Trumping Fleischman

Jon Fleischman

Jon Fleischman

Yesterday, I reached out to FlashReport publisher Jon Fleischman for a comment on the all-but-certain nomination of Donald Trump as the banner carrier for the Republican Party in November’s presidential election.  I told Jon I was writing a post about it.

Jon didn’t send a comment and instead offered this post for his own readers.  Since he sent me the link, I’m running it in full here.

Trump Is The GOP Nominee — Where Does That Leave Me? Posted by Jon Fleischman at 10:44 pm on May 05, 2016

The GOP Presidential primary ended fairly abruptly earlier this week. For my part I came home from the seemingly-relevant California Republican Party convention more excited and motivated to help elect Senator Ted Cruz than ever. Having had an opportunity to hear in person from all three candidates at mealtime speeches, the contrast between the three was stark, and clear. GOP “Presumptive Nominee” Donald Trump Ted Cruz presented himself as a strong constitutional conservative, an ideologue committed to our United States Constitution and ready to fight to make our nation a better place. Governor John Kasich of Ohio reinforced in his remarks that were he the nominee he would be the latest in a failed lineage that most recently has included John McCain and Mitt Romney — an establishment favorite who would seek to embrace the failed status quo on Capitol Hill rather than reject it.

And then there was Donald Trump. Sitting through his non-substantive remarks, filled with name-calling and one-liners, I found myself anxious for that moment in a serious address when the speaker pivots away from the lighter “icebreaker” introduction and digs into the real issues and challenges facing our nation. The pivot never came as I observed a showman, obsessed with himself, who clearly is enjoying the spotlight. One came away truly wondering if it is actually the campaign itself that is alluring to Trump, rather than the task of actually leading the nation. In fact, I came away from that lunch completely unconvinced that Trump has the strength of character, let alone the commitment to a set of values and principles, to truly be a great leader of any country – let alone the United States of America.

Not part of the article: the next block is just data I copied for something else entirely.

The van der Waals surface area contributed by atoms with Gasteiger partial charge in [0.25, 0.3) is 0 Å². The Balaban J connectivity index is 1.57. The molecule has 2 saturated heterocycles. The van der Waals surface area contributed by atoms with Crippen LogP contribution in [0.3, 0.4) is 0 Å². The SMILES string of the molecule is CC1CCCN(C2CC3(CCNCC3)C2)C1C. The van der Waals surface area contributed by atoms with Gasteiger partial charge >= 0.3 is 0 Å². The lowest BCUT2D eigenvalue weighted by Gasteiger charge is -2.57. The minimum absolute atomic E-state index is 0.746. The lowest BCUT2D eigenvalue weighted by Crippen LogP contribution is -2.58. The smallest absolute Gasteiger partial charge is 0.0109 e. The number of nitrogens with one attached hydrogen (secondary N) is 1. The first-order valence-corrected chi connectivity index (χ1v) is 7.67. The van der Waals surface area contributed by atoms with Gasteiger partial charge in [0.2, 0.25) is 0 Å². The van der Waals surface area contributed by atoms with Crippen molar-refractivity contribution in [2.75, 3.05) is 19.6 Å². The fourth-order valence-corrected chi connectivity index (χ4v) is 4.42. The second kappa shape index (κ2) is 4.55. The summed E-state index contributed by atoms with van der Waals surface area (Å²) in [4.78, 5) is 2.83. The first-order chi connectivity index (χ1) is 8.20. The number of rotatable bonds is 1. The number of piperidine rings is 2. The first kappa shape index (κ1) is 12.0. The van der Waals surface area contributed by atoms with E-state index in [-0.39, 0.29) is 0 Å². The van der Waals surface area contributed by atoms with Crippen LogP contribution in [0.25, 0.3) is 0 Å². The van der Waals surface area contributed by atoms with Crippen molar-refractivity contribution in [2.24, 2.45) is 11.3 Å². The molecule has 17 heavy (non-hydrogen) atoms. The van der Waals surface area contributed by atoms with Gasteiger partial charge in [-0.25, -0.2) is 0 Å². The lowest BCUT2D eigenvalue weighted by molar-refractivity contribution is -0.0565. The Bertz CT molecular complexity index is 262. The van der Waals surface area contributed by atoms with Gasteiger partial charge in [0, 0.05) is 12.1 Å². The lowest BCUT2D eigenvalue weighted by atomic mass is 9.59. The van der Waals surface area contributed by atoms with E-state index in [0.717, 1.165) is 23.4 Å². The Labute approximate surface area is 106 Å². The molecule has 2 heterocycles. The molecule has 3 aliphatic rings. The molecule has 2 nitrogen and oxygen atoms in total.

Perhaps most frustrating about Trump is that he is such a flawed warrior in the battle against political correctness. So much of what the left has foisted upon us is such utter crap. But “Trump as culture warrior” falls flat on its face because replacing political correctness with rudeness and being a jerk in the long run makes our efforts to bring good values back to our society that much harder.

Yet, just a few days later, the largely binary choice between someone I believe to be a man of strong character and principle — versus someone who seems totally consumed in idolatry of self — evaporated.

And now I sit here, as someone who has not only worked hard for nearly thirty years on conservative causes, but for Republican causes as well. There is a distinction between these two of course, but now is seems there is a virtual chasm between the two.

For conservatives, the end of Cruz’s candidacy marked the end of any opportunity have a conservative succeed Barack Obama in the White House – the first real chance to have a strong conservative ideologue as our President since Reagan departed Washington, D.C. in 1998. (ed note: Reagan left office in January 1989, perhaps a transposition error)

So what now? What is the road forward at this point for those committed to intellectual conservatism? For those who believe that more than ever the path to a prosperous future for our democratic republic will be found in looking back the genius of its founding? We face two unappealing choices.